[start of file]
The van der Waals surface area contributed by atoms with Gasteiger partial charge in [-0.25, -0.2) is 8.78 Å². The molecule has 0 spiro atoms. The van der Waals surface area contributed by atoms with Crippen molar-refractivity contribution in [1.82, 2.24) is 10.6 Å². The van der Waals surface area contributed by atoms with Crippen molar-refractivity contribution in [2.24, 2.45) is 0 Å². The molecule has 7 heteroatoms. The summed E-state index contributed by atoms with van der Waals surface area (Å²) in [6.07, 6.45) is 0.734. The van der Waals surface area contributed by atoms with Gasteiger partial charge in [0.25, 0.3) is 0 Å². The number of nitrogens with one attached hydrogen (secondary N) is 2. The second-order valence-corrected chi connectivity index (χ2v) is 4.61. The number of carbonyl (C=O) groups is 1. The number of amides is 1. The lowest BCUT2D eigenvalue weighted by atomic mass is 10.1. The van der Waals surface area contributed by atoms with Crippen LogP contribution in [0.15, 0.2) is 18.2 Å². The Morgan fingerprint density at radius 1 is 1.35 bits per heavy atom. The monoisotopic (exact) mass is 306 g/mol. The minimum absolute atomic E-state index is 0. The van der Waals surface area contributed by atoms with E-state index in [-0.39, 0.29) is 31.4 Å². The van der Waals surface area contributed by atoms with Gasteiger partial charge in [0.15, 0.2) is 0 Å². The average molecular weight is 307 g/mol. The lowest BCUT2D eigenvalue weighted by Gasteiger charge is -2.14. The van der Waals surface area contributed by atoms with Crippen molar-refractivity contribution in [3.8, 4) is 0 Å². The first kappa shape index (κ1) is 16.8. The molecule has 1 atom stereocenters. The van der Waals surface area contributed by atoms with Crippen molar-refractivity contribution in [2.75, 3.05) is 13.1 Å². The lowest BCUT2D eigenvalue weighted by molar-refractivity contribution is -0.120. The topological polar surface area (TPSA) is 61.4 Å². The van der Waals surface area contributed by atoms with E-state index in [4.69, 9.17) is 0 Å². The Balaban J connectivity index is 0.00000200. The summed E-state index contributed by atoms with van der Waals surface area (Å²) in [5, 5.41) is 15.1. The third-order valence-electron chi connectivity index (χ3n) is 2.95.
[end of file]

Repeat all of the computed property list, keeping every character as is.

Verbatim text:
The van der Waals surface area contributed by atoms with Gasteiger partial charge in [-0.25, -0.2) is 8.78 Å². The molecule has 0 spiro atoms. The van der Waals surface area contributed by atoms with Crippen molar-refractivity contribution in [1.82, 2.24) is 10.6 Å². The van der Waals surface area contributed by atoms with Crippen molar-refractivity contribution in [2.24, 2.45) is 0 Å². The molecule has 7 heteroatoms. The summed E-state index contributed by atoms with van der Waals surface area (Å²) in [6.07, 6.45) is 0.734. The van der Waals surface area contributed by atoms with Gasteiger partial charge in [0.25, 0.3) is 0 Å². The number of nitrogens with one attached hydrogen (secondary N) is 2. The second-order valence-corrected chi connectivity index (χ2v) is 4.61. The number of carbonyl (C=O) groups is 1. The number of amides is 1. The lowest BCUT2D eigenvalue weighted by atomic mass is 10.1. The van der Waals surface area contributed by atoms with Crippen LogP contribution in [0.15, 0.2) is 18.2 Å². The Morgan fingerprint density at radius 1 is 1.35 bits per heavy atom. The monoisotopic (exact) mass is 306 g/mol. The minimum absolute atomic E-state index is 0. The van der Waals surface area contributed by atoms with E-state index in [-0.39, 0.29) is 31.4 Å². The van der Waals surface area contributed by atoms with Gasteiger partial charge in [0.15, 0.2) is 0 Å². The average molecular weight is 307 g/mol. The lowest BCUT2D eigenvalue weighted by Gasteiger charge is -2.14. The van der Waals surface area contributed by atoms with Crippen molar-refractivity contribution in [3.8, 4) is 0 Å². The first kappa shape index (κ1) is 16.8. The molecule has 1 atom stereocenters. The van der Waals surface area contributed by atoms with Crippen molar-refractivity contribution in [2.75, 3.05) is 13.1 Å². The lowest BCUT2D eigenvalue weighted by molar-refractivity contribution is -0.120. The topological polar surface area (TPSA) is 61.4 Å². The van der Waals surface area contributed by atoms with E-state index in [4.69, 9.17) is 0 Å². The Balaban J connectivity index is 0.00000200. The summed E-state index contributed by atoms with van der Waals surface area (Å²) in [5, 5.41) is 15.1. The third-order valence-electron chi connectivity index (χ3n) is 2.95.